Will the Covid crisis and shared misery bring India and Pakistan together?

The two countries are unable to cope with Covid. Saadia Ahmed, a Pakistani blogger settled in Australia wonders if the pandemic can bring the two countries closer and reflects on their shared past

Will the Covid crisis and shared misery
bring India and Pakistan together?

Saadia Ahmed

I have spent the major chunk of my life (so far in these thirty-five years) in Pakistan. Growing up as a 90s kid in a post-colonial state that was struggling to establish a ‘national' identity independent of the country (read: India) it had been a part of for thousands of years, the narrative around me was shaped mostly by the moral and religious superiority of Pakistani Muslims. Since I grew up in urban Punjab and Kashmir which was predominantly Muslim, I did not really come across religious and ethnic minorities around me.

Except Christians, of course, who were restricted to menial jobs like cleaning or teaching in convent schools which functioned as an ode to our colonial past. I had little or no idea of people who were not Muslims. It was, therefore, easier for the state narrative to shape up young minds, making them believe that everything that even slightly showed a connection to our Indian/ Indus Valley civilisation past was sinfully anti-national. Needless to mention, we the 90s kids grew up with an unreal notion of India and the people who inhabited the state. My maternal grandmother had migrated from a small town named Jhajjar near Rohtak and was still alive.

My paternal grandmother who spent her growing years among Hindus and Sikhs, who later migrated to India after the Partition, was also living and thriving. Like most grandmothers around the globe, both of the silver-haired ladies in my family were fond of telling stories from their past with a twinkle in their eyes.

Nani would often tell us stories of Diwali when she and her siblings would look forward to the animal-shaped mithai from their Hindu neighbours. She was 22 at the time of Partition when she hustled with a six-month-old child to Pakistan, leaving her home of centuries behind. Nani clearly remembered every detail of her home in Jhajjar.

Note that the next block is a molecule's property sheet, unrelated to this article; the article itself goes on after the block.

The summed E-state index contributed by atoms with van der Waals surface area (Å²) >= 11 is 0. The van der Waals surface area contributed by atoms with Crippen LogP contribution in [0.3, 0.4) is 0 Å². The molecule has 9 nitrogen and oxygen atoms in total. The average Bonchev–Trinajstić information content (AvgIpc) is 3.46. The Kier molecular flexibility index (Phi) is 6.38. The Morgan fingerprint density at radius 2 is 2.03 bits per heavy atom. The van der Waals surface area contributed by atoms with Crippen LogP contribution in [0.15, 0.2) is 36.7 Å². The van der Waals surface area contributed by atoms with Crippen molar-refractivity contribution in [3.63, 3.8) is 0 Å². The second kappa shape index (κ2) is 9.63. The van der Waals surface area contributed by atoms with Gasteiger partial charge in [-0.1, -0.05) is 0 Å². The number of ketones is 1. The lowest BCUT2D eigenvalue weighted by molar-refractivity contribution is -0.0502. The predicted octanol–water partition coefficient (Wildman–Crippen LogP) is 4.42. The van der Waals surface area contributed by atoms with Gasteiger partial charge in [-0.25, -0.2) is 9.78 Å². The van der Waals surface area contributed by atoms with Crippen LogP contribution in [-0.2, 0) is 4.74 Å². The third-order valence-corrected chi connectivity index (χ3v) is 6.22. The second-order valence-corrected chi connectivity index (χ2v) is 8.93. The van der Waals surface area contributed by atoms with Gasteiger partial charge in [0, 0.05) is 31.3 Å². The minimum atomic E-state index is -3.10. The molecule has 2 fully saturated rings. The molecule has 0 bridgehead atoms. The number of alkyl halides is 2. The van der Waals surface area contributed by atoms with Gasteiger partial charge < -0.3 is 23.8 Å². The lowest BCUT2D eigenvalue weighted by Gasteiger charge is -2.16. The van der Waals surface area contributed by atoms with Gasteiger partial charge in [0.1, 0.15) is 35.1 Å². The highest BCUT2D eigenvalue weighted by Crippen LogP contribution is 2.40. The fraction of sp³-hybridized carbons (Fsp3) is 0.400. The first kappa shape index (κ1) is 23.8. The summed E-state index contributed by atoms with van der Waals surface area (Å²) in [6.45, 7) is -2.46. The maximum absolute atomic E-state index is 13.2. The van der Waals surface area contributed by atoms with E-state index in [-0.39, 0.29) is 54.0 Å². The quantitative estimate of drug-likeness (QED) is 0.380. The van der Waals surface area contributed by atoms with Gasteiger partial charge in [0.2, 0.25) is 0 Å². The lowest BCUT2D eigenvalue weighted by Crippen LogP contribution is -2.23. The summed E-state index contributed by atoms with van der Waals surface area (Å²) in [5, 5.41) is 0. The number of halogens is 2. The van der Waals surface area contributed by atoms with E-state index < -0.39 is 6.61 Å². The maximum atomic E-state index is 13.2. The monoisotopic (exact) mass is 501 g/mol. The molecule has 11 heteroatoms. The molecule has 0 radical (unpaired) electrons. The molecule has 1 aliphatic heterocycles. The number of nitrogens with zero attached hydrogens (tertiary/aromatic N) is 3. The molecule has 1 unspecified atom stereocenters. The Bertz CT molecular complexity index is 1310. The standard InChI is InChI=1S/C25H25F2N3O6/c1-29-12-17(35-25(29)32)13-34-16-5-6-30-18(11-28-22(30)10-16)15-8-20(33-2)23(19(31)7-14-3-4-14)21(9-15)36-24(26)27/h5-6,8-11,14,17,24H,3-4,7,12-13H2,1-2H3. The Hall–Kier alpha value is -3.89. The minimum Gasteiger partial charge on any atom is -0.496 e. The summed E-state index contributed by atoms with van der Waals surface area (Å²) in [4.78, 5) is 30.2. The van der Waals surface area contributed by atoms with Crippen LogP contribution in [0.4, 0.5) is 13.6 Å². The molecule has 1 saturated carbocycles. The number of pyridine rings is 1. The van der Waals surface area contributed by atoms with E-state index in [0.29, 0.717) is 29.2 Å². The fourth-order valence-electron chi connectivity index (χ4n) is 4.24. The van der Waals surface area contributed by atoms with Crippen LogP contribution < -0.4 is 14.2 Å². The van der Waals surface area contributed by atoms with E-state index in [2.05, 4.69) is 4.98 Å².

My father also loved striking jolly conversations with the Sikh pilgrims who travelled to Pakistan every year to visit their sacred monuments and took their time off to stroll around the streets of Anarkali Bazar in Lahore, shopping for their families back home. Every Pakistani child of my age in Lahore was eager to watch the daily ceremony before the gates were closed for the day at the Wagha border and ‘see’ the Indians.

We thus grew up between the conflicting pulls of the state-sponsored narrative of national identity that needed the fuel of hate and the memories of the shared past which never let the generation that moved to Pakistan forget them. Despite the state sponsored narrative, therefore, people still felt a strong connection with people across the border.

Since moving out of Pakistan, I have had the opportunity to interact and be friends with Indians. Many of them had moved outside India the first time just like me and looked at me with the same amazement as I did. Together we were able to break the mental barriers and stereotypes, celebrating the similarities and commonalities. We would often laugh over the divisive politics that had enabled us to create a grotesque image of each other inside our heads but we had smashed it right away while gorging on biryani together.